Meditation Three
Fantastic heavenly reverb in in the main space necessitates an event called eclectACOUSTIC.
This of course is a totally unplugged evening and has seen the likes of Timber Timbre, Doug and Jess (bluegrass), Ghost Bees, Dan Frechette, Twin, Nikki  Komaksiutiksak (throat singer), Philia, Jeff Presslaff, Natalia Zielinski (solo classical violin), Suture (experimental freeform), the Flaming Trolley Marching Band (all 15 of them!), and more perform. Six annuals so far.

Meditation Four
NOISE. Lea Cummings (UK). NOISE. Ahna (BC). NOISE. RDC and Bomber (Calgary). NOISE. White Dog (Wpg). NOISE. Sigmund (Wpg). NOISE. This Camera is Red (Wpg). NOISE. NOISE. NOISE. NOISE. NOISE.

Meditation Five
This Camera is Red does a fifty minute noise set that I thought would shred the PA due to incredible volume levels. I had earlier asked him “Why Noise bands need so much volume?”
He said he’d… “probably just play ten minutes…”

Meditation Six
The audience sits mostly on the many couches strewn around the space. It feels like the world’s largest rec room. By far, the most attentive audiences in the city. Beautiful.

Meditation Seven
“A Pit: Epiphenomena”… “Paper”… “Amphiboly”… “Intervals”… Andrew Milne, Freya Olafson, DJ Brace, Sarah Otsuji, Philia, 6, Doreen Girard, Scott Ellenberger. Large scale performance art pieces, featuring the blending of many arts all at once, or in sequence.

Meditation Eight
Wide-eyed. Jaw-dropped. Dazed. Exulted.Silently sitting and slowly shaking their heads. This is the reaction of 90% of the musicians that play their first shows at the space.Touring bands will tell me it was the best show of the tour. This is neat. We only have ten people in the audience who paid admission, and the members of the other acts. Sixty people in the audience seems immense. Everyone sets up all at once, so no change-overs. Just play.

Meditation Nine
Originally called the Ideas and Methods Series… Next called the artIfactSERIES… Now called space)doxa… To  discuss opinions on audio/visual/bodily art, using audio/visual/bodily art AND conversation = doxa. The lone parenthesis leaning toward the “space” means this is the “place” to do it in. This is neat.

Cinematters: The Perverts of Astron-6

By David Nowacki
Astron-6 are deviants. Astron-6 are pagan goat-worshippers. Astron-6 sacrifice small mammals for no reason but for their own fetishistic delights. Astron-6 are rotted barnacles on the hull of Hollywood. Astron-6 are sadomasochistic pain farmers. Astron-6 would cause the Marquis de Sade to dry heave. Astron-6 is like Chernobyl, if Chernobyl made films. Since 2007, Astron-6 has been spreading their vile trash through the Internet (a common home for most garbage). Ostensibly from Winnipeg, but more likely churned out from a vomitous carcass pit, Astron-6 consists of five filmmakers (Matthew Kennedy, Adam Brooks, Conor Sweeney, Jeremy Gillespie and Steven Kostanski) who revel in the filth, surrealism and violence of ’80s genre flicks. They recently were noticed by the industry’s premier purveyor of pulp, Troma Entertainment, who opted to produce their first feature-length film, Father’s Day. I managed to lure Conor Sweeney, the pervert, into my interview dungeon, and here’s what he had to say for himself:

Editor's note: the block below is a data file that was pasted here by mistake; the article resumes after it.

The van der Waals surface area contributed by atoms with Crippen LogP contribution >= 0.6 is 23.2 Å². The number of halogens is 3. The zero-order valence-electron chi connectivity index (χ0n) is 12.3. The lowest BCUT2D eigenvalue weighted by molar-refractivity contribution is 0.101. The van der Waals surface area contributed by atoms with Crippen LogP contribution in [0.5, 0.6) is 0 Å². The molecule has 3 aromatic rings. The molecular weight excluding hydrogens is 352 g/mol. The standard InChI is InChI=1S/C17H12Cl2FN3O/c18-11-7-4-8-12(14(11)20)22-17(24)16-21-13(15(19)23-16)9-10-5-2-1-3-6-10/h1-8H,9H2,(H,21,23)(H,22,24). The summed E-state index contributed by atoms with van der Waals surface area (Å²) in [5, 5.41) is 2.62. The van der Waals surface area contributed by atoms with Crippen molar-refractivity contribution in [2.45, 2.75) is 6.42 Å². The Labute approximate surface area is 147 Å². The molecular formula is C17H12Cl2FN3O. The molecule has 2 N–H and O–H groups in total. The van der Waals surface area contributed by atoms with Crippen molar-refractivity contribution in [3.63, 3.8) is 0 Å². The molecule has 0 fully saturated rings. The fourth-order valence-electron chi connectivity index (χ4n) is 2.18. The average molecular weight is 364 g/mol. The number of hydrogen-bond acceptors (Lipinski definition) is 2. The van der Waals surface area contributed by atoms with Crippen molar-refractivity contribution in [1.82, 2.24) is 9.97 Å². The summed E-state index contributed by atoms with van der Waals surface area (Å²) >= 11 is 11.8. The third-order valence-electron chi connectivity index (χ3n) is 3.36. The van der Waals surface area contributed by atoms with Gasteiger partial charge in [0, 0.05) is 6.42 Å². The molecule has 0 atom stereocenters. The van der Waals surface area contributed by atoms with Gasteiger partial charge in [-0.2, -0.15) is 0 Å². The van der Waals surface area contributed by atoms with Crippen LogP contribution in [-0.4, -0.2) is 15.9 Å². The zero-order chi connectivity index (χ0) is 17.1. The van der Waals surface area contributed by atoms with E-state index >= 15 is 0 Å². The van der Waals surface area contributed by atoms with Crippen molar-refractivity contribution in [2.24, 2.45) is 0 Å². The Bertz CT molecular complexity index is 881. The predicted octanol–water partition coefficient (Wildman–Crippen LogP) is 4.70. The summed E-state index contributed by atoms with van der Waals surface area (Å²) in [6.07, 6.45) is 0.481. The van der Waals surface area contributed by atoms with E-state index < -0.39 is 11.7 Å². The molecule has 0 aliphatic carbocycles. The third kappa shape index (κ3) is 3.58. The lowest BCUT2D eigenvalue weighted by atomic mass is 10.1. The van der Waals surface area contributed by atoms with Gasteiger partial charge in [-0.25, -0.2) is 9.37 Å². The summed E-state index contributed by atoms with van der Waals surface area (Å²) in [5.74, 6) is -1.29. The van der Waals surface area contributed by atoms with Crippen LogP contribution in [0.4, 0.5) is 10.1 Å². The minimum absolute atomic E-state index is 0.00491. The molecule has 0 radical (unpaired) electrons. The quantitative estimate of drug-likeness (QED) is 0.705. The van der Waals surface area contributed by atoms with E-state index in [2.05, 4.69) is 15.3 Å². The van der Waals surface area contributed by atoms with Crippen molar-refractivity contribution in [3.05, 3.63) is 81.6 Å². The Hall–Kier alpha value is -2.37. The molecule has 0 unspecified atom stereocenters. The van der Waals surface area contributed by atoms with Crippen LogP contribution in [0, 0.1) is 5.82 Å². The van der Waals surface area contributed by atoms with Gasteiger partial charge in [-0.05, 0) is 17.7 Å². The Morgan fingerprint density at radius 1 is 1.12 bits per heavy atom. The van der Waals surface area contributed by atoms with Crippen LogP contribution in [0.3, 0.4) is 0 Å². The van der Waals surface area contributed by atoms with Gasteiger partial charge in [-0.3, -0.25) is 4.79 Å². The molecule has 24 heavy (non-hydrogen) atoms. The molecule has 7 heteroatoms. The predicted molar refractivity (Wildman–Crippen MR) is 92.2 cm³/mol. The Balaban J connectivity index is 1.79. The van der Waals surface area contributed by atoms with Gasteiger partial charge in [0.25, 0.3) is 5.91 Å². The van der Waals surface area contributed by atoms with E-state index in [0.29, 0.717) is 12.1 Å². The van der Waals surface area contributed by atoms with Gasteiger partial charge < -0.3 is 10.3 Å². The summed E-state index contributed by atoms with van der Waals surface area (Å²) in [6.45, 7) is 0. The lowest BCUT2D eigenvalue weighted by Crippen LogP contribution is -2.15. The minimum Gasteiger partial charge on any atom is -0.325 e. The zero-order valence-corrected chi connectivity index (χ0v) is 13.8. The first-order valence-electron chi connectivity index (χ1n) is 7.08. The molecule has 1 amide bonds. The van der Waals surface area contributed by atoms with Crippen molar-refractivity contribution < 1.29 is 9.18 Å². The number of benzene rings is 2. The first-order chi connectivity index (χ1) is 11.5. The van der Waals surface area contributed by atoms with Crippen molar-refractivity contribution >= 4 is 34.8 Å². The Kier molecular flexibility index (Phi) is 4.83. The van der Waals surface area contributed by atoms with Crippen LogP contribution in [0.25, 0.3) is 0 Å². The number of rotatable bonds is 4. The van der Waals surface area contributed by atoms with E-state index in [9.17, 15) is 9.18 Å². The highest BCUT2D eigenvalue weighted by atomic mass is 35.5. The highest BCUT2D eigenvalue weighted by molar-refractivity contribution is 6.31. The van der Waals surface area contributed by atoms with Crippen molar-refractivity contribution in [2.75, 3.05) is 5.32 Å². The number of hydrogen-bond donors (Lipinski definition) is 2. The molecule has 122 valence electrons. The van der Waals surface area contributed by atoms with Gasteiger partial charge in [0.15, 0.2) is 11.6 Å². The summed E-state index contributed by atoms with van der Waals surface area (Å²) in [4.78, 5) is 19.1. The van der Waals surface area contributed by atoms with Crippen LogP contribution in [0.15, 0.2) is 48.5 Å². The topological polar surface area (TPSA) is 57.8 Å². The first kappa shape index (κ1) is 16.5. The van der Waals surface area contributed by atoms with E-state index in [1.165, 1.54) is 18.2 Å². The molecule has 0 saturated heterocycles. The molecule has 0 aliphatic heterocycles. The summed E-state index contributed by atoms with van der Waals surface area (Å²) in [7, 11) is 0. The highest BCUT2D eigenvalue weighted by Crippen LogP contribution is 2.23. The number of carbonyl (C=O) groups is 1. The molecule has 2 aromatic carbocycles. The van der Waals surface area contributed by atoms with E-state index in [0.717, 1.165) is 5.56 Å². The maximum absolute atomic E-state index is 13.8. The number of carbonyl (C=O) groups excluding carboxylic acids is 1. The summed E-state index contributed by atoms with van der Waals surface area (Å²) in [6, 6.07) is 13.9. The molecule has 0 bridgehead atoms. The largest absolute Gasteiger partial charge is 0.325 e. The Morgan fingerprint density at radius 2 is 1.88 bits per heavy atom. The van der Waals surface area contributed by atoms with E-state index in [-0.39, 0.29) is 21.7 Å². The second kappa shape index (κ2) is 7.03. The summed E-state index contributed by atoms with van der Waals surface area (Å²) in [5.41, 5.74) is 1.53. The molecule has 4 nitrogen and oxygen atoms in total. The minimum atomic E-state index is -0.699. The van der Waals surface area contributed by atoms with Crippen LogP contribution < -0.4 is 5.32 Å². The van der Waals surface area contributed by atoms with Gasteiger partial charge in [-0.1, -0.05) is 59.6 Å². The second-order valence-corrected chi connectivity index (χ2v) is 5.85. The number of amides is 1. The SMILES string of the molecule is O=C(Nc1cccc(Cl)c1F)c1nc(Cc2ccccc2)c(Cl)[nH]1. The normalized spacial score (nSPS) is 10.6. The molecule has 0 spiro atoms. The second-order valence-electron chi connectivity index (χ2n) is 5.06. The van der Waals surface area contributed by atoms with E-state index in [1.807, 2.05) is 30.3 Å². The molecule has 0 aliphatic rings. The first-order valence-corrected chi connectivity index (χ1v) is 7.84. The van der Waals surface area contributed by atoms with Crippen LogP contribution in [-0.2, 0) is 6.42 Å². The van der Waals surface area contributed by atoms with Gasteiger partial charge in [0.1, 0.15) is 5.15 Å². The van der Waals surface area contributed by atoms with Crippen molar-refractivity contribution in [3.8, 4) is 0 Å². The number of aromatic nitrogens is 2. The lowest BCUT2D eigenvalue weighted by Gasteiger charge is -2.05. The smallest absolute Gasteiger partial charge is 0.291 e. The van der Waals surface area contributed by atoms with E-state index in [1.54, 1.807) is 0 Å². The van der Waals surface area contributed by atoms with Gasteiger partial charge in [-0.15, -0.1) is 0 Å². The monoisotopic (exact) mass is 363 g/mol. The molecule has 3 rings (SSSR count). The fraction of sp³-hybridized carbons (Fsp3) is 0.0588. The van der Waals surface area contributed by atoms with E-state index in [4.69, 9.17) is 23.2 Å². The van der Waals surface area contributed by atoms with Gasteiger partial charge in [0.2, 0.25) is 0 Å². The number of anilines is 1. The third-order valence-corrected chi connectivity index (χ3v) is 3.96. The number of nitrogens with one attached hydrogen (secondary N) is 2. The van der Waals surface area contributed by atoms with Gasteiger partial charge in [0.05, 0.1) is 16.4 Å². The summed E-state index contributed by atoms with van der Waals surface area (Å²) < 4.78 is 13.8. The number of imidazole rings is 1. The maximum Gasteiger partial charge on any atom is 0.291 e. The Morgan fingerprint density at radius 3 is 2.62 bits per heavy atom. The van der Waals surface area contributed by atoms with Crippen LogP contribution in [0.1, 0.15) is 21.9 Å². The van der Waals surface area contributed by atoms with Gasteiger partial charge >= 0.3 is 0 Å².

Stylus: What is it about this genre of film that attracts you?
Conor Sweeney:
They’re basically the movies you were MOST restricted from seeing as a kid. Sex comedies and Reagan Era action movies were as well, but exploitation movies had everything from all genres that were off-limits. And they had the coolest covers. That’s what drew us to them as kids. As filmmakers, it’s basically a genre that you can do anything in and get away with. You can be visually and thematically very surreal and still have a movie that people take seriously.
Stylus: What are your hopes for Astron-6, what is the group’s plan for the future?
Chronologically: Father’s Day gets released, it gets rave reviews, after opening overseas peace is realized in the Middle East, followup film offers roll in, Roger Ebert teaches himself how to speak without a lower jaw in order to rave about us, we’re able to support ourselves with our art, suicide pact comes to fruition, little boy in the future makes an Astron-6 tribute on Virtual-YouTube that gets a few hundred hits.
Stylus: Why the renewed attention and interest in grindhouse/exploitation pictures (i.e. Hobo With A Shotgun, Grindhouse, Machete, etc.)?
I think it’s really a nostalgia thing. It reminds a huge group of people of being young and thrilled by the taboo of the horror section at the VHS rental store, or sleazy grindhouse theatres that used to line 42nd street in Manhattan. Exploitation is like the middle sibling of the genre family, it’s the weirdo, and that’s exciting. Not to say middle children are exciting, they’re the worst, but I’m just trying to make the point that it’s a genre that excites people, and the fun aspect of it was abandoned for a long time. These movies bring that back. They don’t take themselves seriously, but they still have balls and that’s what pulls people in.
Stylus: Does Winnipeg have a movie scene that’s receptive to this genre?